Once the yeast is established, incorporate it with the flour mixture.

 

With your hands, start mixing the dough together, incorporating the yeast water and the oil to create the bread dough.

 

wet dough bread recipe

 

This only takes a few minutes, and you’ll know it’s done when the dough is fully incorporated and pulls away from the sides of the bowl.

 

To mix everything together, I like to mash the dough through my fingers, folding a couple times.

 

Once you’ve made your bread dough, brush some olive oil onto each side to prevent it from sticking.

 

This also gives it a nice flavor.

 

Cover the bread dough, and let it sit for 1 hour.

 

After 1 hour, return, and fold the dough in half once.

 

Allow to sit over night to let the yeast develop.

 

If you make your dough at night, you can allow it to sit until the following night, when you get home from work.

 

You can also simply pop it into the oven in the morning if you’ll be home all day.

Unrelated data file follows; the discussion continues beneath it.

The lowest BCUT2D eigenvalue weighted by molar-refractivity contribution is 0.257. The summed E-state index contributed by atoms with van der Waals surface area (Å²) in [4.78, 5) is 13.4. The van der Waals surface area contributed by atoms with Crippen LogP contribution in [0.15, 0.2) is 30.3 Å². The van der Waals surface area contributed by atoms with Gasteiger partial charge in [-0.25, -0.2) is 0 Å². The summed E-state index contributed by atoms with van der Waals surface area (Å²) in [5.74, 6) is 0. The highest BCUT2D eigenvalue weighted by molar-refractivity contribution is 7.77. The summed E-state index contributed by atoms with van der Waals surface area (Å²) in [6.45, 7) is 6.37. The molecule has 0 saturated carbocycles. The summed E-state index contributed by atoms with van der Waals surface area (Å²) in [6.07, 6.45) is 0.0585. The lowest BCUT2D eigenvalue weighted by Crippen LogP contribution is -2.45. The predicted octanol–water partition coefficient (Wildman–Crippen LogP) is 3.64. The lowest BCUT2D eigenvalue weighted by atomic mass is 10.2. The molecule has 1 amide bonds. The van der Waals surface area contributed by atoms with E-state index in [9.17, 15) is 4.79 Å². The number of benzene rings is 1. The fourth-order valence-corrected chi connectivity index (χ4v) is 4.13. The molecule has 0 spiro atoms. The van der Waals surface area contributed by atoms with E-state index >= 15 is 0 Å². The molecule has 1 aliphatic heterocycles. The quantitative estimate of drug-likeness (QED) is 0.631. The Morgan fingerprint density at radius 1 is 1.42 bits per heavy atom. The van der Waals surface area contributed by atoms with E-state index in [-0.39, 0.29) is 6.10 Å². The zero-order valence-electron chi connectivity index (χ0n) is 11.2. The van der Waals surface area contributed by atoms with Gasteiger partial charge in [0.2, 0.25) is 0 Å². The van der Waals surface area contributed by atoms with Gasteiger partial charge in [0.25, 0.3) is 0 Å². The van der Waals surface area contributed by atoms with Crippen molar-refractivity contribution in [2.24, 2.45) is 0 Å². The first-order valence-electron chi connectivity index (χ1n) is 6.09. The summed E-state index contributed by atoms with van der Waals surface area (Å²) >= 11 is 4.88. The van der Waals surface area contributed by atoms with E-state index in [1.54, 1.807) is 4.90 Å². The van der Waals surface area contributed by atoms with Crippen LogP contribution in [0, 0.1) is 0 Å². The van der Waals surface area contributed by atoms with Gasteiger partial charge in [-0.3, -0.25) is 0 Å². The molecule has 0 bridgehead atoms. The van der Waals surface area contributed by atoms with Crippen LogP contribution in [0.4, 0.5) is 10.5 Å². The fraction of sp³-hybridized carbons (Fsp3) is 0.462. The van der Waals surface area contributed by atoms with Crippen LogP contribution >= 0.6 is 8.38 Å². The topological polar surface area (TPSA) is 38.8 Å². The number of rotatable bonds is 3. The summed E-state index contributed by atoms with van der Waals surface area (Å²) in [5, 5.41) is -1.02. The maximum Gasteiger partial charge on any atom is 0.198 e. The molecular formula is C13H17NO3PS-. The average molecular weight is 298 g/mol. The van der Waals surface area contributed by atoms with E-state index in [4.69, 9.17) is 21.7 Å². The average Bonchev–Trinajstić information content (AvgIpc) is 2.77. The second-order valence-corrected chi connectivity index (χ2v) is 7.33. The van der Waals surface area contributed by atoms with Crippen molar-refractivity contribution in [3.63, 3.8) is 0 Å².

Once the dough has risen, and it should have risen a lot, pour the dough into a non-stick loaf pan.

 

Make sure to smooth down the top of the dough so you don’t get any lumps in the crust.

 

Make one vertical slice lengthwise on the top of the dough, it does not have to be deep.

 

Then make two horizontal slices width wise.

 

These slices are to allow the dough to rise evenly in the oven without creating any weird lumps in the crust.

 

Cover the top of your dough with aluminum foil. This will allow the bread to bake consistently in the pan.

 

Preheat your oven 400 degrees, and wait for the correct temperature before putting the dough into the oven.

 

Bake for 30 minutes.

 

After 30 minutes, the dough should have risen and look like bread.

 

Now, remove the aluminum foil and brush the top of the bread dough with butter.

 

Place under the broiler, uncovered, for 10 minutes to darken the crust.

 

If it does not darken evenly, don’t worry – that’s part of the fun of making homemade bread in this recipe!

 

After the crust has darkened, remove the bread and allow it to cool for 30 minutes to an hour before cutting. This allows you to make even cuts without destroying the soft interior of the bread.

 

There’s a lot of steps, but after you make this recipe a few times, it will go like clockwork.

 

I’ve found this bread recipe to be pretty fool-proof, and if I can make it, so can you!

 

I’d like to hear from you!

What’s your favorite part of baking bread? Do you have a favorite recipe? Email me at [email protected] or comment below!